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来源:LM317 Electronics Components编辑:FCI Electronics时间:2021-06-15 14:35:58

FPGAs, of course, are fully fabricated, so no NRE fees have to be paid to FPGA suppliers. That makes FPGAs and their structured-ASIC cousins look more cost-effective than custom ASICs for low to moderate production quantities. But custom ASICs, promising lower chip costs when high production volumes are needed, pull designers in the other direction. Custom solutions can often deliver higher performance and consume less power than an FPGA or structured-ASIC equivalent.

Because portable electronics applications demand small size and low profile, the supply must operate at sufficiently high frequency to reduce the size of external filter components. Additionally, a single dc/dc controller generating three outputs is highly desirable, since it contains the cost of the solution and minimizes the pc-board area required.

The circuit, Figure 1 , uses a boost regulator and charge-pump combination circuitry to accomplish the task.

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Boost regulator : The circuit employs a single dc/dc controller (A8483, a current-mode-controlled boost regulator) to generate a +8.75-V main supply, capable of delivering up to 50 mA. (Selecting the appropriate feedback voltage divider can change the desired output voltage.) The 1.2-MHz operating frequency reduces the inductor size and allows operation with tiny ceramic capacitors.

Internal compensation simplifies circuit design and reduces external component count. The 0.75-mm low-profile MLP/TDFN package allows the boost regulator to be mounted on either side of the PCB to optimize footprint and minimize height.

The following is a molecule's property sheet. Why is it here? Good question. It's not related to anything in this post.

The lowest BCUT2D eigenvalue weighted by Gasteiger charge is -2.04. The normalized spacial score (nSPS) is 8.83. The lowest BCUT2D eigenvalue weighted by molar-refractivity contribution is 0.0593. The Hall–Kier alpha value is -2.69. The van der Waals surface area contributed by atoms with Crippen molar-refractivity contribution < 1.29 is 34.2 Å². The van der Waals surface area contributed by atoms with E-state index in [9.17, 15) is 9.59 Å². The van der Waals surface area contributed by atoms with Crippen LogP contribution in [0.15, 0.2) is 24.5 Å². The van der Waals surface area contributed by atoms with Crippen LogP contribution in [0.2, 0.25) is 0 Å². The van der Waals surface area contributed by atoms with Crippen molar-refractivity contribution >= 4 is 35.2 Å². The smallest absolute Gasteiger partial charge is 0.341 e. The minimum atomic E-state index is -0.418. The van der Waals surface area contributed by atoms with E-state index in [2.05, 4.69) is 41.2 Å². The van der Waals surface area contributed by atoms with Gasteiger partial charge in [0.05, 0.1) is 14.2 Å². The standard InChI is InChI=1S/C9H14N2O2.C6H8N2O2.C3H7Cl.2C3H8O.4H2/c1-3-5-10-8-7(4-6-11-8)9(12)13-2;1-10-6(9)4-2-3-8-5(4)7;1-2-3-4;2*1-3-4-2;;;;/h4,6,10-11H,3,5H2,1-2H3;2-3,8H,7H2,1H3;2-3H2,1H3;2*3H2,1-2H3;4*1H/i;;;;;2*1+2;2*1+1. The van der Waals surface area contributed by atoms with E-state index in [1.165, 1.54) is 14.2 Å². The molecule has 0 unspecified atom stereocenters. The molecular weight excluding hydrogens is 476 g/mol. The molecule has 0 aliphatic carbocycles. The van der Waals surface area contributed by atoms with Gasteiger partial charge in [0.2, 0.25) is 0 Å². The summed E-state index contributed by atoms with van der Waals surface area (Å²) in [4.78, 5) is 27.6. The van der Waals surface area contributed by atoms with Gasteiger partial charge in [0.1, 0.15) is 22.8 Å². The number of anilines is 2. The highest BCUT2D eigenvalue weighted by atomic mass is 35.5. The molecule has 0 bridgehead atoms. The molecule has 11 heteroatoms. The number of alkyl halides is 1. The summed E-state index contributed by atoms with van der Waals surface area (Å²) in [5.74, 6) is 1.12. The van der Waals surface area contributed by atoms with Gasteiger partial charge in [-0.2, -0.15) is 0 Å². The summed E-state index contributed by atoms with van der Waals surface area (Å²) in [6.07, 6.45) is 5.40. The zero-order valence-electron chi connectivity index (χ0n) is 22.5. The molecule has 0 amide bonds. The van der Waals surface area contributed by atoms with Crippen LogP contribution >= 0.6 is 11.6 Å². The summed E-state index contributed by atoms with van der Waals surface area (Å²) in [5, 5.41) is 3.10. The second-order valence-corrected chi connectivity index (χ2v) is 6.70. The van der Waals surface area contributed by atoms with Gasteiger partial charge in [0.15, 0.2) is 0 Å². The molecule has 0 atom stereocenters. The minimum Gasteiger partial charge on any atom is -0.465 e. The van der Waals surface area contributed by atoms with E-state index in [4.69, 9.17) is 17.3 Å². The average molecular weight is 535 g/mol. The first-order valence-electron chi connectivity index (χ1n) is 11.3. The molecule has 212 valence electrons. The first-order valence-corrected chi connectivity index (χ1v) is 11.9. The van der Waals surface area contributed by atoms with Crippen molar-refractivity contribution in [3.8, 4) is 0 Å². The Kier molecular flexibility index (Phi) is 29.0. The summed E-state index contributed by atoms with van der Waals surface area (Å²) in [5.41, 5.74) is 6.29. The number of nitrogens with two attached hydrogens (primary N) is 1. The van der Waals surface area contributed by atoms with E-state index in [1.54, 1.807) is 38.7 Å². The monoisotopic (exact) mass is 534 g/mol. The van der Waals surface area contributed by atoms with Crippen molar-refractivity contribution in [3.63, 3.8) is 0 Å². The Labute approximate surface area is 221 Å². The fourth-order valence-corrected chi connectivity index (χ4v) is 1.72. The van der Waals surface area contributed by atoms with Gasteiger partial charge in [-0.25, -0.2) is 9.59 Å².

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Positive and negative charge pumps : When the internal switch of A8483 is ON, the SW node is near 0 V, with low impedance to circuit ground. When the internal switch of A8483 switches OFF to provide boost action, the SW node goes up to approximately 9.05 V. This operation allows for an easy implementation of charge pump with diodes and capacitors, to generate gate-drive supplies at +15 V and -7.5 V with 1-mA output-current capability. The circuit shows optional Zener diodes across gate-driver outputs to provide overvoltage protection.

Additional sequencing features can be added to this solution as needed, by providing series pass elements in series with the outputs.

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About the author Mark Gaboriault is a strategic marketing manager in the Power Management Business Unit at Allegro Microsystems, Inc.

Editor's note : This Design Note appeared in Planet Analog , the EE Times Magazine Supplement, April 24, 2006. The schematic in the print version had a small error; capacitor C10 was replaced by a short circuit. We apologize for the error. Bill Schweber

By Richard Lucquet, director of the Sytems Application Group at Micronas USA (formerly WISchip international Ltd.);

As package sizes continue to shrink and system complexity continues to increase with greater number of devices on the system, thermal management becomes a crucial concern for a system designer.

The number of devices in the system along with the higher frequencies, results in substantial heat generation. Higher power consumption results in higher heat generation, which must be dissipated to maintain operating temperatures within specifications. The steps taken by the system designer for proper management of heat on the system is commonly referred to as thermal management. Proper thermal management improves product performance, reliability, and life expectancy of the devices.

Thermal management becomes critical due to the following factors:

Thermal management includes understanding device performance, placement of the devices on the board, and cooling requirements. All of these factors result in an increased demand for thermal data for system designers.

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